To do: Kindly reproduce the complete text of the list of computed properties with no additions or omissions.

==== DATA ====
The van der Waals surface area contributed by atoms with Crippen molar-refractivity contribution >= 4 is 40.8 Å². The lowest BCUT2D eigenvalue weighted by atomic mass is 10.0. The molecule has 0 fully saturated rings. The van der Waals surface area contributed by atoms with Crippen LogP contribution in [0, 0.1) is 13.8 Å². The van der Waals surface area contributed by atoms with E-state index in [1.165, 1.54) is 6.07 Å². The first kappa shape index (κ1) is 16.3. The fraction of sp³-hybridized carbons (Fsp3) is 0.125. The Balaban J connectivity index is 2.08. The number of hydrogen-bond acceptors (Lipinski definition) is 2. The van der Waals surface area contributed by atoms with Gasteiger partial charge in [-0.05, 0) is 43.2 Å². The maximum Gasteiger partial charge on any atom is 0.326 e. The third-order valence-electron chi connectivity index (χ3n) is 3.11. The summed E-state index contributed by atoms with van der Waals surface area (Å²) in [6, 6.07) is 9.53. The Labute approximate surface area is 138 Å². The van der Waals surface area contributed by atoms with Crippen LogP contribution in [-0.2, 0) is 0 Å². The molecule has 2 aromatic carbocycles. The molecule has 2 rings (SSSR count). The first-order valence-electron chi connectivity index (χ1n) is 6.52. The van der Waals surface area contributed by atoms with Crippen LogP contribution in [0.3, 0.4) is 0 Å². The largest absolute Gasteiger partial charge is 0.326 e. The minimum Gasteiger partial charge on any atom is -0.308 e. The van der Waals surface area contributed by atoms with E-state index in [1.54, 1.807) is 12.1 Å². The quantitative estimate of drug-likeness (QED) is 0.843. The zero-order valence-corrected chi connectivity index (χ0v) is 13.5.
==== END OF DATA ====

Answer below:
The van der Waals surface area contributed by atoms with Crippen molar-refractivity contribution >= 4 is 40.8 Å². The lowest BCUT2D eigenvalue weighted by atomic mass is 10.0. The molecule has 0 fully saturated rings. The van der Waals surface area contributed by atoms with Crippen LogP contribution in [0, 0.1) is 13.8 Å². The van der Waals surface area contributed by atoms with E-state index in [1.165, 1.54) is 6.07 Å². The first kappa shape index (κ1) is 16.3. The fraction of sp³-hybridized carbons (Fsp3) is 0.125. The Balaban J connectivity index is 2.08. The number of hydrogen-bond acceptors (Lipinski definition) is 2. The van der Waals surface area contributed by atoms with Gasteiger partial charge in [-0.05, 0) is 43.2 Å². The maximum Gasteiger partial charge on any atom is 0.326 e. The third-order valence-electron chi connectivity index (χ3n) is 3.11. The summed E-state index contributed by atoms with van der Waals surface area (Å²) in [6, 6.07) is 9.53. The Labute approximate surface area is 138 Å². The van der Waals surface area contributed by atoms with Crippen LogP contribution in [-0.2, 0) is 0 Å². The molecule has 2 aromatic carbocycles. The molecule has 2 rings (SSSR count). The first-order valence-electron chi connectivity index (χ1n) is 6.52. The van der Waals surface area contributed by atoms with Crippen LogP contribution in [0.3, 0.4) is 0 Å². The largest absolute Gasteiger partial charge is 0.326 e. The minimum Gasteiger partial charge on any atom is -0.308 e. The van der Waals surface area contributed by atoms with E-state index in [1.54, 1.807) is 12.1 Å². The quantitative estimate of drug-likeness (QED) is 0.843. The zero-order valence-corrected chi connectivity index (χ0v) is 13.5.